There was no clairvoyance about this, if I rightly comprehend what clairvoyance is. I think the clairvoyant professes to actually see concealed writing and read it off word for word. This was not my case. I only seemed to know, and to know absolutely, the contents of the letter in detail and due order, but I had to word them myself. I translated them, so to speak, out of Wright’s language into my own.

Wright’s letter and the one which I had written to him but never sent were in substance the same. Necessarily, this could not come by accident; such elaborate accidents cannot happen. Chance might have duplicated one or two of the details, but she would have broken down on the rest. I could not doubt—there was no tenable reason for doubting—that Mr. Wright’s mind and mine had been in close and crystal-clear communication with each other across three thousand miles of mountain and desert on the morning of the second of March. I did not consider that both minds originated that succession of ideas, but that one mind originated them and simply telegraphed them to the other. 

Civilization, a much-abused word, stands for a high matter quite apart from telephones and electric lights.

—Edith Hamilton, 1930

I was curious to know which brain was the telegrapher and which the receiver, so I wrote and asked for particulars. Mr. Wright’s reply showed that his mind had done the originating and telegraphing and mine the receiving. Mark that significant thing, now: consider for a moment how many a splendid “original” idea has been unconsciously stolen from a man three thousand miles away! If one should question that this is so, let him look into the encyclopedia and con once more that curious thing in the history of inventions which has puzzled everyone so much—that is, the frequency with which the same machine or other contrivance has been invented at the same time by several persons in different quarters of the globe. The world was without an electric telegraph for several thousand years—then Professor Henry, the American; Wheatstone in England; Morse on the sea; and a German in Munich all invented it at the same time. The discovery of certain ways of applying steam was made in two or three countries in the same year. Is it not possible that inventors are constantly and unwittingly stealing each other’s ideas whilst they stand thousands of miles asunder?

This age does seem to have exhausted invention nearly. Still, it has one important contract on its hands yet—the invention of the phrenophone, that is to say, a method whereby the communicating of mind with mind may be brought under command and reduced to certainty and system. The telegraph and the telephone are going to become too slow and wordy for our needs. We must have the thought itself shot into our minds from a distance. Then if we need to put it into words, we can do that tedious work at our leisure. Doubtless the something which conveys our thoughts through the air from brain to brain is a finer and subtler form of electricity, and all we need do is to find out how to capture it and how to force it to do its work, as we have had to do in the case of the electric currents. Before the day of telegraphs, neither one of these marvels would have seemed any easier to achieve than the other.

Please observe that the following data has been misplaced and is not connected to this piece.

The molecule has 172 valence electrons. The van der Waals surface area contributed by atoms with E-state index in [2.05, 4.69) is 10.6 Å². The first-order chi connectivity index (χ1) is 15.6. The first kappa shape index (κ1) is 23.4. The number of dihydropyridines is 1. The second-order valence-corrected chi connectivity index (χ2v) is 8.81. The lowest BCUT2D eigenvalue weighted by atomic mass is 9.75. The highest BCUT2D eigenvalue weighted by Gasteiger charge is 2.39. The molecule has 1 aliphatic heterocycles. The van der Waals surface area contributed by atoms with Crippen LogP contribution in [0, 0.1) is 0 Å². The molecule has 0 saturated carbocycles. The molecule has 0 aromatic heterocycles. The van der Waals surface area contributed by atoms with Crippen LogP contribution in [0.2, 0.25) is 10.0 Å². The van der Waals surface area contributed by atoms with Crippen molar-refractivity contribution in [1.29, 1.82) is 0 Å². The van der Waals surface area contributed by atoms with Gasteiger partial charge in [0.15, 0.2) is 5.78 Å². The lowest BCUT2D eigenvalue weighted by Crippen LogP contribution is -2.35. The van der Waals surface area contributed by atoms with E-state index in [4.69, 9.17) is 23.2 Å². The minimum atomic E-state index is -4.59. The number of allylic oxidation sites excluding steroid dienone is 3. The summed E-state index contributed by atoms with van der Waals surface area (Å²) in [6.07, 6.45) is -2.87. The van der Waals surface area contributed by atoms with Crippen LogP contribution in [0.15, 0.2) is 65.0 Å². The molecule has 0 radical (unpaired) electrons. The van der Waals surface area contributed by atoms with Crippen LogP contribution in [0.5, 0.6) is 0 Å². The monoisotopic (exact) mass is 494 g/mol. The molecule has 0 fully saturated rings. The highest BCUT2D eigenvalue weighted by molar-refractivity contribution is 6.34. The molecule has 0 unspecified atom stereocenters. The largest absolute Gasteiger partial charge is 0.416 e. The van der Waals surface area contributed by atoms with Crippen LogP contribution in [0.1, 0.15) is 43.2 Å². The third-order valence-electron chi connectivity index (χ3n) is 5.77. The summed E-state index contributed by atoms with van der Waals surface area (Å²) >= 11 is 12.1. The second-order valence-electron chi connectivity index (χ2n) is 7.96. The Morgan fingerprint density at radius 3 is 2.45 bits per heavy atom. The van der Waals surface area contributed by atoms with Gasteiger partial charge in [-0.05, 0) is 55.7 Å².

While I am writing this, doubtless somebody on the other side of the globe is writing it, too. The question is, am I inspiring him or is he inspiring me? I cannot answer that, but that these thoughts have been passing through somebody else’s mind all the time I have been setting them down, I have no sort of doubt.

Black and white photograph of a young Mark Twain with dark hair.

Mark Twain

From “Mental Telegraphy.” A member of the English Society for Psychical Research from 1884 to 1902, the American writer began recording telepathic experiences in his notebooks beginning in the 1870s. Though typically private about these beliefs, he published this essay in Harper’s New Monthly Magazine, along with a follow-up article, “Mental Telegraphy Again,” four years later. “I imagine that we get most of our thoughts out of somebody else’s head, by mental telegraphy,” he wrote in his autobiography, “and not always out of the heads of acquaintances but, in the majority of cases, out of the heads of strangers.”